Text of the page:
Kidney function and anemia as risk factors for coronary heart disease and mortality: the Atherosclerosis Risk in Communities (ARIC) Study.Am Heart J. 2006 Feb; 151(2):492-500.AH
Kidney failure causes anemia and is associated with a very high risk of coronary heart disease (CHD). Mildly to moderately decreased kidney function is far more common and also is associated with an elevated prevalence of anemia and CHD risk. Recent data suggest an even higher risk of CHD when both conditions are present.
We investigated the association of kidney dysfunction and anemia with CHD events (fatal or nonfatal CHD or coronary revascularization procedures) and CHD and all-cause mortality over 12 years of follow-up in 14971 adults aged 45 to 64 years in the ARIC Study. Glomerular filtration rate (GFR) was estimated from calibrated serum creatinine using the MDRD Study equation (< 30 mL/min per 1.73 m2 excluded, n = 32). Anemia was defined as hemoglobin level < 13.5 g/dL in men (648/6746, 9.6%) and < 12 g/dL in women (1049/8225, 12.8%).
The prevalence of anemia was progressively higher at lower estimated GFR < 75 mL/min per 1.73 m2 (both P < .001) for both men and women. A total of 1635 (10.9%) participants had a CHD event, 360 (2.4%) died of CHD, and 1722 (11.5%) died of any cause during follow-up. After adjustment for known risk factors, including diabetes, lipid levels, blood pressure, and use of antihypertensive medication, decreased kidney function was associated with a higher risk of recurrent CHD events and mortality from CHD and all causes. These associations were significantly stronger among participants with anemia. The adjusted relative hazards of all-cause mortality associated with moderately decreased versus normal kidney function (GFR 30-59 vs > or = 90 mL/min per 1.73 m2) were 1.7 (95% CI 1.3-2.2) in the absence of anemia and 3.5 (95% CI 2.4-5.1) in the presence of anemia (P interaction = .001).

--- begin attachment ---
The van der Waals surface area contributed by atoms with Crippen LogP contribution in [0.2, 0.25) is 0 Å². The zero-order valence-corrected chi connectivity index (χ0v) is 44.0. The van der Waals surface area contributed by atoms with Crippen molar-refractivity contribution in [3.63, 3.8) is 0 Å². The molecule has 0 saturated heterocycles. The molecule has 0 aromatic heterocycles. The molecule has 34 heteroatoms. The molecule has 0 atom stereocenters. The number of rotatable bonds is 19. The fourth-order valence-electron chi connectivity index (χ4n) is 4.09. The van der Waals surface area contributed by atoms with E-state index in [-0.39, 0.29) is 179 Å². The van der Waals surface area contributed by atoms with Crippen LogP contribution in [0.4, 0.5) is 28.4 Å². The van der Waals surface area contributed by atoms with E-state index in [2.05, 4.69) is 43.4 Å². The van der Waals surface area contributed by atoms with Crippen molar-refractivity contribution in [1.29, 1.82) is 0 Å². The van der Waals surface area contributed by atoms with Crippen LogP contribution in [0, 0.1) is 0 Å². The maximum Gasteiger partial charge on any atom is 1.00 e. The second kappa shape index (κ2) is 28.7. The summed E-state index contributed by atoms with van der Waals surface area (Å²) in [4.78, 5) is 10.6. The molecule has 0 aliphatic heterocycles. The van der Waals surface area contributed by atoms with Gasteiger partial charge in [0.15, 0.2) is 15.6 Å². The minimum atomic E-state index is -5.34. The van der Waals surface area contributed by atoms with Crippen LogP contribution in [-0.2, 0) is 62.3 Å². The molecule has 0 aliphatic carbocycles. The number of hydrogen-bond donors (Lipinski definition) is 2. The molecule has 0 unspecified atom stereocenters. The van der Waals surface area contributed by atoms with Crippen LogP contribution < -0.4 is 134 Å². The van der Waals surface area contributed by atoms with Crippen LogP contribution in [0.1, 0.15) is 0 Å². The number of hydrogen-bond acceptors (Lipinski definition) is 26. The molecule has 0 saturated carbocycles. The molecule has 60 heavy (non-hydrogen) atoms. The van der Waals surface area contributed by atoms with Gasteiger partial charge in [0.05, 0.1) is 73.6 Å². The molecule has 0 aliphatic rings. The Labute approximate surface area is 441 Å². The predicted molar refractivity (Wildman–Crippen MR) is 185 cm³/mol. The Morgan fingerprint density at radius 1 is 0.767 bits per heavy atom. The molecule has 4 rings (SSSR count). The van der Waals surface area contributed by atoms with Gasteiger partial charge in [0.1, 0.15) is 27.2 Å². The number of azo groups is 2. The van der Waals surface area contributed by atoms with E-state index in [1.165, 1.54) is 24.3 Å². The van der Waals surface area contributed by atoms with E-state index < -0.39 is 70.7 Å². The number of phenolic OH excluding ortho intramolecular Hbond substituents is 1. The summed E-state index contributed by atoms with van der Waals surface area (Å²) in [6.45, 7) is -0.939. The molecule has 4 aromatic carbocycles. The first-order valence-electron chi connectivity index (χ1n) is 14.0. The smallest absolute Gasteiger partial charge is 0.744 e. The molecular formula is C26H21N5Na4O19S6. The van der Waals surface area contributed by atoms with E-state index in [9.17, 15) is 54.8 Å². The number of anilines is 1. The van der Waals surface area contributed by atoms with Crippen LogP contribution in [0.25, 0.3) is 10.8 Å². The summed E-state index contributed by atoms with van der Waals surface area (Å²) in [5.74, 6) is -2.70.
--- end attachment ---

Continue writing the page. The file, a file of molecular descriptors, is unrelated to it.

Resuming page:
The combination of moderately decreased kidney function and anemia is associated with an increased risk of CHD events and mortality, emphasizing the need to identify individuals with these conditions and evaluate interventions to treat anemia and slow the progression of chronic kidney disease.